Take Japan, with seven prime ministers in seven years, public debt climbing past 230 percent of GDP, and a sizeable chunk of one prefecture uninhabitable for the foreseeable future. Too easy? Then try China, where despite runaway, credit-fueled growth, an estimated 500 mass protests take place each day as the population grapples with rampant corruption, choking pollution, food safety scandals and a diabetes epidemic. Or look at Australia, the Organization for Economic Cooperation and Development’s star performer. After six years of Labor government, Canberra has earned a reputation as the world’s coup capital. America’s post-racial moment may not have made it out of Grant Park, but Australia’s post-misogyny moment never happened at all. Europe? Euro.
By Jim Manley, Special to CNN
Editor’s note: Jim Manley is senior director at QGA Public Affairs in Washington, DC. He was previously a senior staff member in the offices of Senators Harry Reid and Ted Kennedy. The views expressed are his own.
It was shortly after midnight last night, as I was checking the Blackberry one last time before going off to sleep, that I saw a remarkable story pop up courtesy of my friends at Roll Call. It said that – with just a couple of days to go before we reach the October 17 deadline to extend the debt limit – Senator Ted Cruz was spotted at a place on the Hill called Tortilla Coast. According to Roll Call, he was with, among others, Congressmen Louie Gohmert and Steve King. In other words, three quarters of what I call the Four Horseman of the House Apocalypse.
A couple of things struck me.
First of all, no self-respecting Texan (even one born in Canada, as the junior senator was) should be caught eating the Tex-Mex at this place. But, more importantly, the very idea that these guys (and perhaps 15 or so house members) would be “stratgerizering” at this late stage in the game should give everyone reason to pause.
Fareed spoke recently with Lloyd Blankfein, CEO and chairman of Goldman Sachs, about the stalemate in Washington. Watch the full interview on "Fareed Zakaria GPS," this Sunday at 10 a.m. and 1 p.m. ET
What do you think the economic impact of what is happening in the Senate, the position of the House Republicans is, on markets and people’s understanding of the American economy?
Well, I say the confrontation and the way that confrontation is being carried out is, I think, a very bad impact on the markets and it's totally foreseeable.
Wherever you stand on the content, on the specific issues of what's trying to be accomplished, the idea of engaging away from the substantive argument after it's already been decided, and saying, you know, something will blow up the credit rating unless you accede to us, is just a poor policy and, I think, a poor demonstration. And, I think, a poor example of the American political process.
Are you actually worried that we will default?
I think it's very unlikely, because in this situation, sensibility normally prevails. But it's not an on-off switch. We’re already making people insecure. The markets are already responding. And some of the adverse consequences are already being felt. And it will continue to reverberate even if there's an acquiescence.
So it's already bad. If we actually went into a position of default…that would be very, very negative. But we're already getting some negative aspects at the moment.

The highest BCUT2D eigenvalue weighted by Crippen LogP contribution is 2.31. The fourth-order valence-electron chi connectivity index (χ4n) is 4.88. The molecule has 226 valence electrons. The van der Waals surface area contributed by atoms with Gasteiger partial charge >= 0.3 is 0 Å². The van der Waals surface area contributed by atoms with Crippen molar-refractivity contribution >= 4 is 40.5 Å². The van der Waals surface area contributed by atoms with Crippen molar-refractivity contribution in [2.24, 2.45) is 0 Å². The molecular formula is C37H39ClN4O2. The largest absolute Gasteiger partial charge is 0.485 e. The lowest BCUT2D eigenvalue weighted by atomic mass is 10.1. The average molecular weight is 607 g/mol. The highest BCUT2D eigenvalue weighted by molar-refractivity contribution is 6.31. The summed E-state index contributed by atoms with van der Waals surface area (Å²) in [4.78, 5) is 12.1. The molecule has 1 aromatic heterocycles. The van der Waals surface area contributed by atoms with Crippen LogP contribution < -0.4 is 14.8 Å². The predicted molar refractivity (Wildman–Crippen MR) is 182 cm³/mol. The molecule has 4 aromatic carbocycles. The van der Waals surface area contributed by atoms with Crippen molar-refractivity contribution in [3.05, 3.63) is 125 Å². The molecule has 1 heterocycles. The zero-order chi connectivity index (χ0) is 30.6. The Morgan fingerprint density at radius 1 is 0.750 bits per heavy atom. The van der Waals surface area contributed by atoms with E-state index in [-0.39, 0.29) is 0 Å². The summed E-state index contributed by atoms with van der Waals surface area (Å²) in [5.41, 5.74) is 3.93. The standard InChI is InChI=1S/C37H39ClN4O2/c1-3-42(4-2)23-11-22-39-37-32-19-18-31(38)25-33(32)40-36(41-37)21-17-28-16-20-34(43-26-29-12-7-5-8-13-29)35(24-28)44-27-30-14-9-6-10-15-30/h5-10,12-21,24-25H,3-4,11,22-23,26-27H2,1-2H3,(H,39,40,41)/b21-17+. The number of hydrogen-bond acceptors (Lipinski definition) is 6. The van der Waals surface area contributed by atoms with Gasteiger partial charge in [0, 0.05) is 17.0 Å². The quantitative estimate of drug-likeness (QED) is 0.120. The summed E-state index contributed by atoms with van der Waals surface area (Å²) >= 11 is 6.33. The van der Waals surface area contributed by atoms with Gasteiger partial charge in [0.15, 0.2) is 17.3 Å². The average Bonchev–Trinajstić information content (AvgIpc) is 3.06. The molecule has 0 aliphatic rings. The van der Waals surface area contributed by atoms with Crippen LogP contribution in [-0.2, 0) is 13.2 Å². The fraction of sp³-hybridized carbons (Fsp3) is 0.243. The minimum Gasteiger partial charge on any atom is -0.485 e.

By Jason Miks
As the U.S. government shutdown enters its second week, it is not just Americans wondering when the stalemate will be over – around the world, politicians and commentators have been weighing in with their take on how the U.S. got here, what happens next, and whether their own countries should be worried. GPS Digital Producer Jason Miks selects some of the highlights.
U.S. has been living far beyond its tax base
“For a generation or so, the American government has been living far beyond its tax base, with deficits since 1970 in all but four years. In 2010, it spent $1,900 billion more than it collected in tax – borrowing more than the entire GDP of Canada or India just to pay the bills. If the federal deficit has come down since then, total public debt is now well over 100 per cent of GDP, compared to less than 60 percent in the early noughties,” writes British Member of Parliament Douglas Carswell in The Telegraph.
“…Is it manageable? Perhaps. Maybe. Just about. Now imagine that interest rates return even half way towards their post-war historic average? Wipe out. The barely manageable will become completely unmanageable. Something is going to give. And I don’t mean in a philanthropic sort of way.”
China: We’re concerned
“China, the U.S. government's largest creditor, is ‘naturally concerned about developments in the U.S. fiscal cliff,” Vice Finance Minister Zhu Guangyao said in the Chinese government's first public response to the October 17 deadline in the United States for raising the debt ceiling,” Reuters reports.
“‘The United States is totally clear about China's concerns about the fiscal cliff,’ Zhu told reporters in Beijing, adding that Washington and Beijing had been in touch over the issue. ‘We ask that the United States earnestly takes steps to resolve in a timely way before October 17 the political (issues) around the debt ceiling and prevent a U.S. debt default to ensure safety of Chinese investments in the United States and the global economic recovery…This is the United States’ responsibility.’